The Department of Justice is expected to announce a major settlement with Fiat-Chrysler Automobiles on Thursday, resolving allegations that the automaker used illegal software to circumvent laboratory emissions inspections on 100,000 diesel vehicles, according to a source briefed on the matter. German auto supplier Robert Bosch GmbH, which provided some diesel components for the vehicles, also agreed to pay $27.5 million to resolve claims from diesel owners.
The affected vehicles are powered by a 3.0-litre diesel engine.More news: Trump wishes Jeff Bezos luck in his divorce and predicts 'a beauty'
Volkswagen AG in January 2017 pleaded guilty to criminal charges and agreed to pay some $4.3 billion in USA penalties for its scheme to deliberately rig hundreds of thousands of US diesel vehicles to cheat on emissions tests. The company has set aside more than $30 billion to cover costs and settlements, including $15 billion to buy back or fix vehicles in the U.S.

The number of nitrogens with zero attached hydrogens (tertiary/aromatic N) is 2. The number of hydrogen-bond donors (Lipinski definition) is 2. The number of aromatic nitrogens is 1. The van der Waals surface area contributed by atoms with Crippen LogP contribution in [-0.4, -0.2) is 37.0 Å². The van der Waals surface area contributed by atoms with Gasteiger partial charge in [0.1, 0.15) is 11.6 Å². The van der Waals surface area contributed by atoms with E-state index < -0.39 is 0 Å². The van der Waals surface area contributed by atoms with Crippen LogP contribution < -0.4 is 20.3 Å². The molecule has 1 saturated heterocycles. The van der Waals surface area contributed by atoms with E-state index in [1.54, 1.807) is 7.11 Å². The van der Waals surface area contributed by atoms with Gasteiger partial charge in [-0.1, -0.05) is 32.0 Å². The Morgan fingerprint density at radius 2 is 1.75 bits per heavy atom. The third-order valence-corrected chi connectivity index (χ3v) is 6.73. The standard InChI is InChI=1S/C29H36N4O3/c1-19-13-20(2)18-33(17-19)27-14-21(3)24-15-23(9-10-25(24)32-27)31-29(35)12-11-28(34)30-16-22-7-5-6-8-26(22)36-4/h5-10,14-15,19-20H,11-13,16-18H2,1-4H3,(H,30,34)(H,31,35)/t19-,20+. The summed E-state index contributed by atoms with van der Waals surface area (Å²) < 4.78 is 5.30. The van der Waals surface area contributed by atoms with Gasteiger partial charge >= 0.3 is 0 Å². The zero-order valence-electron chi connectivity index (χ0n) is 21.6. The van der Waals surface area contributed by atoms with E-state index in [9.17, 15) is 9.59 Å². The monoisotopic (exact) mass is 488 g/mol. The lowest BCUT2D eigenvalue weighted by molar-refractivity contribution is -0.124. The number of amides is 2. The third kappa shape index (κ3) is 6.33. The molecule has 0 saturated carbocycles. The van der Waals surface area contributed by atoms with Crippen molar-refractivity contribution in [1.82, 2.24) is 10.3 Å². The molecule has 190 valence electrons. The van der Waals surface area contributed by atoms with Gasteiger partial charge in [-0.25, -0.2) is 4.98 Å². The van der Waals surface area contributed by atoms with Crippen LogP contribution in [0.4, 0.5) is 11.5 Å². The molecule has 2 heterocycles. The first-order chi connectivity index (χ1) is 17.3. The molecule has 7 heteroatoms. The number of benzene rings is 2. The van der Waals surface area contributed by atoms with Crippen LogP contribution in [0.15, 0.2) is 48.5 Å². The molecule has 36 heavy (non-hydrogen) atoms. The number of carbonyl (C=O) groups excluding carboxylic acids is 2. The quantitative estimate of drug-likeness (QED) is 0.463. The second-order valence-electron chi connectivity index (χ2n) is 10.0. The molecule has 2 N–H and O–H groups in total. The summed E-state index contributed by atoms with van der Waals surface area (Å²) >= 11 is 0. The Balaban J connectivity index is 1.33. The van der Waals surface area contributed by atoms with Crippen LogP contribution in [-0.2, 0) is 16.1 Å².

Fiat Chrysler will agree to corporate governance reforms meant to prevent future emissions violations under the agreement, the person said.More news: IBM launches world's first commercial quantum computer
Representatives for Fiat Chrysler and the Justice Department declined to comment. "Today's settlement sends a clear and strong signal to manufacturers and consumers alike - the Trump administration will vigorously enforce the nation's laws created to protect the environment and public health".
The case, announced by the state Department of Justice and the California Air Resources Board, is similar to the multibillion-dollar settlement made by Volkswagen over the use of the rogue software. That is valued at $50 million to $70 million, officials said.More news: Samsung Unveils its Expanded Vision of Connected Living at CES 2019
Fiat Chrysler shares were up 1.2 percent at $15.96 in NY near midday on Thursday.